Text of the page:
When the financial sector is running with a severe liquidity crisis, the Bangladesh Bank has instructed non-bank financial institutions not to borrow from the interbank call money market, limiting their options to hunt liquidity.
Instead, the NFBIs have been asked to raise long-term funds by issuing bonds.
A circular issued by the central bank to this effect on Wednesday says some NBFIs are making long-term investments such as lease financing after taking short-term funds from the call money market. As a result, a maturity mismatch of funds is being created, making the institutions unable to pay off the short-term loans on time, says the circular, adding that the NBFIs are also failing to repay the depositors' money on time.
In view of these incidents, the central bank has imposed restrictions on NBFIs' short-term borrowing from the money market.
Several senior officials of the central bank said that the new directive was given based on the recommendations of the fact-finding committee of the central bank formed to monitor the performance of poor-performing NBFIs.
The central bank has taken this step to increase the money supply and prevent the ill-health NBFIs from borrowing money through overnight, short notice, and term loans from the banking sector.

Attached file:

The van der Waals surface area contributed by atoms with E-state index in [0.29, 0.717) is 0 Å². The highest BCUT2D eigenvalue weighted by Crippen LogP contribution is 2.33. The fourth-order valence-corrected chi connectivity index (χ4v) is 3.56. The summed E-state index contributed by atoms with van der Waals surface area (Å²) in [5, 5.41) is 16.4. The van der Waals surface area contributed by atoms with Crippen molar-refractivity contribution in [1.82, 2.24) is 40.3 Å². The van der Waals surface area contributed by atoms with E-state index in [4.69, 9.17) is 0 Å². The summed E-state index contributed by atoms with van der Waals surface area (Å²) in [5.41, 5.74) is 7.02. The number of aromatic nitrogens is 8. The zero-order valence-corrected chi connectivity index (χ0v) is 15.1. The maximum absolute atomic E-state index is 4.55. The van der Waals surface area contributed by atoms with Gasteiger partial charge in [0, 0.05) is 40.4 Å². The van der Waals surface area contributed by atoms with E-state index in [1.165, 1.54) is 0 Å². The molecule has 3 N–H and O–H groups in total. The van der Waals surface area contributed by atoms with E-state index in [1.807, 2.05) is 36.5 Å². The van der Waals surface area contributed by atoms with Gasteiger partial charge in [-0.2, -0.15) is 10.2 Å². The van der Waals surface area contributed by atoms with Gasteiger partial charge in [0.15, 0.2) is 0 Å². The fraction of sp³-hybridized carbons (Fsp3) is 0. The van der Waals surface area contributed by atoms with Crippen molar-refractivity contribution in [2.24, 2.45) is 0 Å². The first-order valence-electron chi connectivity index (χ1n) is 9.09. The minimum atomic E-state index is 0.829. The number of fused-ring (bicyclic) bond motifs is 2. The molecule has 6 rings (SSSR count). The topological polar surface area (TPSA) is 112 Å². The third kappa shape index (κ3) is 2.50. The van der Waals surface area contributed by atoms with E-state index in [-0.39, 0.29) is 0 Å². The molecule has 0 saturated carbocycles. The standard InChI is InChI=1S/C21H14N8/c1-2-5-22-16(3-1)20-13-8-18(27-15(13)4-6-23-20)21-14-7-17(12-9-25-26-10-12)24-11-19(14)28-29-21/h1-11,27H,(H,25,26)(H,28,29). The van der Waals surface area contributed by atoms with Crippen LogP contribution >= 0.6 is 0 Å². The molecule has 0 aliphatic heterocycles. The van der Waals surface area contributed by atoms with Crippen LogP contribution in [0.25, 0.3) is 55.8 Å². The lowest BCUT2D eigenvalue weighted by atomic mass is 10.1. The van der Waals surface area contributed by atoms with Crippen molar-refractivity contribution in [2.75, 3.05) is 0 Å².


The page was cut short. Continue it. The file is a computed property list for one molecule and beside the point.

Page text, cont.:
A senior central bank official told TBS that the central bank does not lend money to NBFIs, so these institutions now have to raise money by issuing long-term bonds.
Bangladesh Bank Spokesperson and Executive Director Mejbaul Haque told TBS that he believes the latest move by the central bank will help reduce the maturity mismatch of funds in NBFIs.
Md Kyser Hamid, managing director and chief executive officer of Bangladesh Finance and Investment Company Limited (BD Finance), however, said, "From the instructions given by the central bank, we did not get any impression that money cannot be borrowed from the money market. The central bank has asked for raising long-term funds by issuing bonds. But, we need at least 4-6 months to raise funds in this way."
Many NBFIs will be in trouble if they cannot borrow money from the money market in these times of liquidity stress, he said, adding, "Some NBFIs are in a good position and they do not borrow money from the money market. Again there are many NBFIs who want to borrow money from banks but banks do not lend them money. But some NBFIs that are borrowing from the money market will now face some liquidity problems."
Mentioning that the interest rate on borrowing funds from the money market for more than one day is around 9%, he, however, suggested NBFIs take this high interest into account while borrowing.
Kyser Hamid also said some NBFIs can borrow from the central bank through repurchase agreements (repo), adding that many NBFIs had bought bills and bonds from the central bank against which they can borrow money.
According to a central bank report on NBFIs, aggregate classified loans and leases of NBFIs climbed to Tk17,327 crore at the end of September 2022 from Tk15,936 crore three months ago. The ratio of classified loans and leases against total outstanding loans increased to 24.61% in end-September 2022 which was 1.62 percentage points higher than that of the previous quarter and 6.99 percentage points higher than that of end-September 2021.